My New Book Living More Than OK

My New Book Living More Than OK
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Friday, June 8, 2012

Numbering Our Days To Reflect On Our Purpose

This past Sunday at the church I attend, as the minister wrapped up his message, he presented a prayer request I had never heard of before. He mentioned that his birthday was coming soon and he was facing a new decade. He was seeking God’s wisdom on what to do in the next decade of his life. He spoke of the biblical phrase to “Number our days” in the context of his life journey. In planning our purposeful direction in our long range goals, it is important to take time to reflect over future time periods.

I appreciated his openness to remind us that it is important to seek prayer from others on our life journey’s direction. As well, we need personal reflection times to look at the long range decades of our lives and the numbering of our days. As soon as I was home at my computer I looked up the Biblical references of “numbering our days.” There were two Psalms with the phrase in them.

Psalm 39:4 "Show me, O LORD, my life's end and the number of my days; let me know how fleeting is my life.” The emphasis of the Psalm is the reality of how brief our life is. In verse 5 David goes on to say, ”Each man’s life is but a breath.” No matter how long you can hold your breath; a breath is not a long time. David seems to be complaining to God in the text. Commentators on the passage, bring to light that he may be reflecting over the many difficulties in his life; such as his years of being on the run from King Saul even though David was anointed as King. He had to have been heartbroken by also being chased away by his own son, Absalom at one point in time. He had many tragedies and sad hurtful emotions that he took before God. Looking again at the text in verses 2 & 3 , “my anguish increased. My heart grew hot within me”. Here are feelings of anger and anxiety David is experiencing. These feelings are not wrong instead, it is what we do with them. Here he is bringing them to God in prayer. If he lived today he would have been tempted to star in a reality tv show and rage against the injustices in his life. But something tells me being the man after God’s own heart he still would have taken the feelings to God in his quiet time and would reject tv deals. In difficult times and times of regret we often realize how short a time our life journey is. This Psalm is a reminder don’t wait for difficulties to come to take time to reflect on numbering our days.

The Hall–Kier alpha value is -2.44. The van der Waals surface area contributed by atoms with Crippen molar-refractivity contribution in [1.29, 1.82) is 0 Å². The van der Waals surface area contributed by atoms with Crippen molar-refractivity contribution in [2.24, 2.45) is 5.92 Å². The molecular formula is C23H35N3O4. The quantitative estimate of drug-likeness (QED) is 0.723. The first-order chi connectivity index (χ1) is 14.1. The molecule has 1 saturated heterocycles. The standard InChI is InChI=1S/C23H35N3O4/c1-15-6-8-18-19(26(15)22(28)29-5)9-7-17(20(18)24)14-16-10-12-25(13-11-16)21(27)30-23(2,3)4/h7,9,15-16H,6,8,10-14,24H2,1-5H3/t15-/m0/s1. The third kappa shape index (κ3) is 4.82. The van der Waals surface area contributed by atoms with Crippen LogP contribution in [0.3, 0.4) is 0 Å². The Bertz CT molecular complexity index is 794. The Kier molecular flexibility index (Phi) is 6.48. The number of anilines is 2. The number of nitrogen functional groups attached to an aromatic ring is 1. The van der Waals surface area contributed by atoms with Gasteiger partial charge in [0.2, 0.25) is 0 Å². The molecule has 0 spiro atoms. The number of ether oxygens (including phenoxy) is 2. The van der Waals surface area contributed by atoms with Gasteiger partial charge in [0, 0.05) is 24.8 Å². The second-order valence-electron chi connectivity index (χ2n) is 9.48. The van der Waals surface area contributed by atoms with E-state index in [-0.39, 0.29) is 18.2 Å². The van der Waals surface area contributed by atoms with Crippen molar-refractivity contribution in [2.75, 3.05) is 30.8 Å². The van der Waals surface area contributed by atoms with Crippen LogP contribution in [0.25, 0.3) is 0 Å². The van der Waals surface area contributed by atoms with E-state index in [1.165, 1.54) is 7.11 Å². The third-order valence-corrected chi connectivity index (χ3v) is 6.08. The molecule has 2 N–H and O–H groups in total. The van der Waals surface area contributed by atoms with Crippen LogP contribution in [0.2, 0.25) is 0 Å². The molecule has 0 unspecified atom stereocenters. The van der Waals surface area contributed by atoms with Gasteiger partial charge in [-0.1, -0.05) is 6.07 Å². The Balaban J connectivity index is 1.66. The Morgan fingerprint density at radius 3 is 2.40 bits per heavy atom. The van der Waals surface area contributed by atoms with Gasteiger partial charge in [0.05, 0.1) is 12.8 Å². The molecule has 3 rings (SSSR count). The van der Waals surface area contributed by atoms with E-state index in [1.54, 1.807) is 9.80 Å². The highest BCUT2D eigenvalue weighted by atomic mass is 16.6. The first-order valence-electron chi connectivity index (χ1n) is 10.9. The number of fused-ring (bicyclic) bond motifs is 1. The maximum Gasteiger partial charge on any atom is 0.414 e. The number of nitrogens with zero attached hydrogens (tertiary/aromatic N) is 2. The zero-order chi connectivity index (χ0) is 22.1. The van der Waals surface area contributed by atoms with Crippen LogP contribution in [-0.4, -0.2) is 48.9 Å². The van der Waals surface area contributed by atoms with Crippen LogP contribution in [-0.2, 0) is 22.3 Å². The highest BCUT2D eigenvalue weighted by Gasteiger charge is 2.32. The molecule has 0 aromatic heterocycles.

The other Psalm that has the phrase is Psalm 90:12, “Teach us to number our days aright, that we may gain a heart of wisdom.” The overall context of this Psalm exalts God’s greatness in His eternal nature versus the brevity of our lives. In this Psalm, David is not looking in anguish at the end of his life. Instead he is seeking God’s wisdom in how to make his life count for God. He wants to understand the time he has left so that he can use it wisely. Wisely for the work God has for him. This is seen in the final verse 17, “May the favor of the Lord our God rest upon us; establish the work of our hands for us—yes, establish the work of our hands.” He repeats the phrase “establish the work of our hands”, so the Psalmist David sees this as an important element of using our time, “our days”, in a wise manner.

Charles Spurgeon in his Treasury of David has this to say about this verse, “A short life should be wisely spent. We have not enough time at our disposal to justify us in misspending a single quarter of an hour. Neither are we sure of enough of life to justify us in procrastinating for a moment. If we were wise in heart we should see this, but mere head wisdom will not guide us aright.” Spurgeon is right. If we look at the emphasis in both passages we see the brevity of life. If our life goes by so quickly and time is one way to honor God, we need to be wise in using the gift of time. At the end of Psalm 90 David is seeking God’s favor, His blessing, for God to establish His work in David. I don’t believe this is speaking only our vocational work even though it is important. In our numbering our days we need to look at all the variety of works God has for us to do and then use our time wisely to honor God in these works.

The idea of numbering our days reminds me of Stephen Covey’s principle of "Begin with the end in mind” As we look into the next year, 5 years or next decade to see where we want to go and accomplish we are visualizing a mind picture or a blue print of what the end results look like. Covey states, “If you don't make a conscious effort to visualize who you are and what you want in life, then you empower other people and circumstances to shape you and your life by default. It's about connecting again with your own uniqueness and then defining the personal, moral, and ethical guidelines within which you can most happily express and fulfill yourself. “ These thoughts line up well with King David’s in Psalm 90 to seek a heart of wisdom to see the work ahead that God has for us.

Reflection: In your own quiet time include a day from time to time to reflect over the numbering of your days. Seek for wisdom in making the most of the time you have for your brief journey here on earth. Have an openness to ask friends to pray for your numbering of days reflection times as the pastor that was mentioned at the beginning did.

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